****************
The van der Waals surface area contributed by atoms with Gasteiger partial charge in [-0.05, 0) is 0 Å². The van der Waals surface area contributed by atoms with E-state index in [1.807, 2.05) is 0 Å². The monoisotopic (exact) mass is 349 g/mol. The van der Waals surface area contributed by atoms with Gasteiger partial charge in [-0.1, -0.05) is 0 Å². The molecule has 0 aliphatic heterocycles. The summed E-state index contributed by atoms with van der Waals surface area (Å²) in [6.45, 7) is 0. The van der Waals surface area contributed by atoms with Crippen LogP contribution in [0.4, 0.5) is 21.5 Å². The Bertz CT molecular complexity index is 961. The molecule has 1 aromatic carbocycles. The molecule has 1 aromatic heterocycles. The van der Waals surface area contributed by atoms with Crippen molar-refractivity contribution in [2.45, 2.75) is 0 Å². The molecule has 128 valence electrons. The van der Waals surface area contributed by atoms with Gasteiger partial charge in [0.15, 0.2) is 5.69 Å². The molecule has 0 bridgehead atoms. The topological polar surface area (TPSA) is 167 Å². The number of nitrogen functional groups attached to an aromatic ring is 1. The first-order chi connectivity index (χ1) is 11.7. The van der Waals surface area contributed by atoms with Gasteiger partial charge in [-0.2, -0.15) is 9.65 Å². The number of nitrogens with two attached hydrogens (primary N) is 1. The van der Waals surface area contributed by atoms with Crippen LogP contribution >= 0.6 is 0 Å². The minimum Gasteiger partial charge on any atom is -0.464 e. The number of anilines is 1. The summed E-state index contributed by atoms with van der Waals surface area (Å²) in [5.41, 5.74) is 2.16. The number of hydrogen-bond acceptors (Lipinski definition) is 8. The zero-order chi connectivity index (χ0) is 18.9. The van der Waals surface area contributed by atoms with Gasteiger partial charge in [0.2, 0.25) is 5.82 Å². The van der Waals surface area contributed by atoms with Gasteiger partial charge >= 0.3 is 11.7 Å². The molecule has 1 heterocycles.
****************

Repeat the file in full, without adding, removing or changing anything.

The van der Waals surface area contributed by atoms with Gasteiger partial charge in [-0.05, 0) is 0 Å². The van der Waals surface area contributed by atoms with E-state index in [1.807, 2.05) is 0 Å². The monoisotopic (exact) mass is 349 g/mol. The van der Waals surface area contributed by atoms with Gasteiger partial charge in [-0.1, -0.05) is 0 Å². The molecule has 0 aliphatic heterocycles. The summed E-state index contributed by atoms with van der Waals surface area (Å²) in [6.45, 7) is 0. The van der Waals surface area contributed by atoms with Crippen LogP contribution in [0.4, 0.5) is 21.5 Å². The Bertz CT molecular complexity index is 961. The molecule has 1 aromatic carbocycles. The molecule has 1 aromatic heterocycles. The van der Waals surface area contributed by atoms with Crippen molar-refractivity contribution in [2.45, 2.75) is 0 Å². The molecule has 128 valence electrons. The van der Waals surface area contributed by atoms with Gasteiger partial charge in [0.15, 0.2) is 5.69 Å². The molecule has 0 bridgehead atoms. The topological polar surface area (TPSA) is 167 Å². The number of nitrogen functional groups attached to an aromatic ring is 1. The first-order chi connectivity index (χ1) is 11.7. The van der Waals surface area contributed by atoms with Gasteiger partial charge in [-0.2, -0.15) is 9.65 Å². The number of nitrogens with two attached hydrogens (primary N) is 1. The van der Waals surface area contributed by atoms with Crippen LogP contribution >= 0.6 is 0 Å². The minimum Gasteiger partial charge on any atom is -0.464 e. The number of anilines is 1. The summed E-state index contributed by atoms with van der Waals surface area (Å²) in [5.41, 5.74) is 2.16. The number of hydrogen-bond acceptors (Lipinski definition) is 8. The zero-order chi connectivity index (χ0) is 18.9. The van der Waals surface area contributed by atoms with Gasteiger partial charge in [0.2, 0.25) is 5.82 Å². The van der Waals surface area contributed by atoms with Gasteiger partial charge >= 0.3 is 11.7 Å². The molecule has 1 heterocycles.